Russia has perpetual negotiations with nations they supply energy to. Serbia was also in negotiations earlier this year, and Finland managed a stay of prices on wood purchased from Russia, but only after last year’s increases in Russian Export Tariffs caused Finland to reduce their demand by more than half. At the same time, Russia claims they would like to work with NATO (disagreements aside, of course.) It’s hard to avoid comparisons to a national mafia, friendly with speech, brutal and murderous in dealings with those who defy them.
Threatening millions of people in this fashion demonstrates that Russia cannot be trusted. In a time of global financial crisis, to strongarm the Ukraine for a 40% increase is clearly retaliatory and inhumane. It also demonstrates the importance of removing ourselves from dependency upon fossil fuels of all kinds. It was wise of Ukrainian authorities to stockpile the gas against this sort of threat, but their reserves will run out by very early spring, leaving nearly 50 million people freezing and without gas for cooking, heating or hot water, and electric generation. (Ukraine produces about 45% of its electricity via nuclear reactors, but relies upon fossil fuels to generate the remaining 55%, so their electric may be diminished as well.)
Germany, Italy and Turkey were amongst nations which lowered their demand for natural gas after prices were raised to $460-$520 per thousand cubic meters beginning in October of 2008. Despite that decrease in sales, Gazprom reports record revenues of $75 billion to $77 billion this year.
Energy independence is essential for all nations’ people.
*EDITOR’S NOTE: We were previously misinformed. Russia is actually demanding $450 per 1,000 cubic meters, an increase of two and a half times the price paid last year – 250% increase.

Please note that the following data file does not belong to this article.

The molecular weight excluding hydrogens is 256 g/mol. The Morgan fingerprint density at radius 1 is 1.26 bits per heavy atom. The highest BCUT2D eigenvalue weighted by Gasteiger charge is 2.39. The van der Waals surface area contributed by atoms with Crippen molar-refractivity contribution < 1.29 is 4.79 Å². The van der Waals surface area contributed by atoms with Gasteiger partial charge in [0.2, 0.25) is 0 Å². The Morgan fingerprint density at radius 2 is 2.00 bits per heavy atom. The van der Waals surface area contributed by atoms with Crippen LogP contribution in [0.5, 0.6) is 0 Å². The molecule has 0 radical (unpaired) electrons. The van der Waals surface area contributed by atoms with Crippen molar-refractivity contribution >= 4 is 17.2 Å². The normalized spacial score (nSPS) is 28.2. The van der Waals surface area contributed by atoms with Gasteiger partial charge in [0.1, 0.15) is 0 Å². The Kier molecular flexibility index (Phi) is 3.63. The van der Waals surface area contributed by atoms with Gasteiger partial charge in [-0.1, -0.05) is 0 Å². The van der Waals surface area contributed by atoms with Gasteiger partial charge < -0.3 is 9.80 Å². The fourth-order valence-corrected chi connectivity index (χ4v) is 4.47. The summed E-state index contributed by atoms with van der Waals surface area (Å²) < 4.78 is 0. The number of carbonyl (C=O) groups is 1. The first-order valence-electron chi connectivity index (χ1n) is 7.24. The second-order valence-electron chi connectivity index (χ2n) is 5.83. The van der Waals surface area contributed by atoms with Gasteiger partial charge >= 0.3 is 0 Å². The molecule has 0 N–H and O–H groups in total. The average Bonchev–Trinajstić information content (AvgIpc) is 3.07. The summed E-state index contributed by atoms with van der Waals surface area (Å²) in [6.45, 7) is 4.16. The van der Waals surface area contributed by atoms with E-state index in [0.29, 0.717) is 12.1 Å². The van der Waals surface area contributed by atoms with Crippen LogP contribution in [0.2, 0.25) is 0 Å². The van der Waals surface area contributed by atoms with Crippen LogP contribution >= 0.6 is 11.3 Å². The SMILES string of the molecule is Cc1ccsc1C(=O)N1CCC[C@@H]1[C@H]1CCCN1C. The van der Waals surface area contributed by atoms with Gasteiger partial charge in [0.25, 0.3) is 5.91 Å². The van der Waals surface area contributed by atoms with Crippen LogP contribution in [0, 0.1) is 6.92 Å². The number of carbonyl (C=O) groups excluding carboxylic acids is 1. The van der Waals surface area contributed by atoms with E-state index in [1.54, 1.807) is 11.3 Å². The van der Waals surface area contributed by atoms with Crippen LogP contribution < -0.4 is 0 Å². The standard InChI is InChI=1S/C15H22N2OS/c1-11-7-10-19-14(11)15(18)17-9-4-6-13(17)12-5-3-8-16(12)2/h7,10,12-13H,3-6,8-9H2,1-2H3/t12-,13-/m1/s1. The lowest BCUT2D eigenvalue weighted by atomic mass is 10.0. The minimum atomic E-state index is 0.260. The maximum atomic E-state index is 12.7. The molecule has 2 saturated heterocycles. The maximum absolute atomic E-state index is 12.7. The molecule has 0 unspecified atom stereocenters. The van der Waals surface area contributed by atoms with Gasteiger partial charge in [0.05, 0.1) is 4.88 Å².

Lithium Ion batteries, several varieties of them, are the mainstream these days, for everything from cameras and laptops to the latest electric cars. They’re good on many levels, but not without dangers. IT’s not common, but sometimes they overheat — VERY abruptly, and catch fire or explode. This puts them into the Danger Zone category, meaning that we still need to be working on something newer, better.
Or do we? Silver-Zinc is the new best thing. It’s not really new, though. The military and aerospace industries have been using silver-zinc batteries for some time now, with tremendous success, but they were never made to be rechargeable.
Whereas a Lithium battery has a cobalt core and uses a highly flammable liquid as their electrolyte, the Silver-Zinc batteries have something far more safe, less volatile, in their center: Pure, simple water. What makes the technology even better is that they can produce about 40 percent more power at the same size. But that’s still not the best part.
ZPower, a California company, is developing a Silver-Zinc battery — with a very responsible twist. They promise to be the first battery manufacturer to buy back the batteries after they’ve been depleted, to recycle the silver. How much? Ross Duebner, CEO of ZPower, isn’t promising, but says it’ll be in the tens of dollars. They can do it, because they find that their battery is about 95% recyclable by weight. Lithium Ion batteries may be recycled as well, but it’s only technically true. What happens with them is that they’re melted down for their lithium and cobalt, and the other parts of the battery help fuel the fires that do it, so TECHNICALLY they’re being recycled… kinda…sorta… right? Meanwhile, Silver-Zinc batteries have no toxic chemicals in them, and no dangerous heavy metals. Moreover, once the silver is mined, by recycling it, silver-zinc batteries become a closed loop, a renewable source of rechargeable batteries.
Their new laptop battery should extend at least two hours beyond a 5 hour Lithium battery’s useable time; ZPower’s Silver-Zinc laptop batteries are expected to run your computer for at least seven hours on a charge.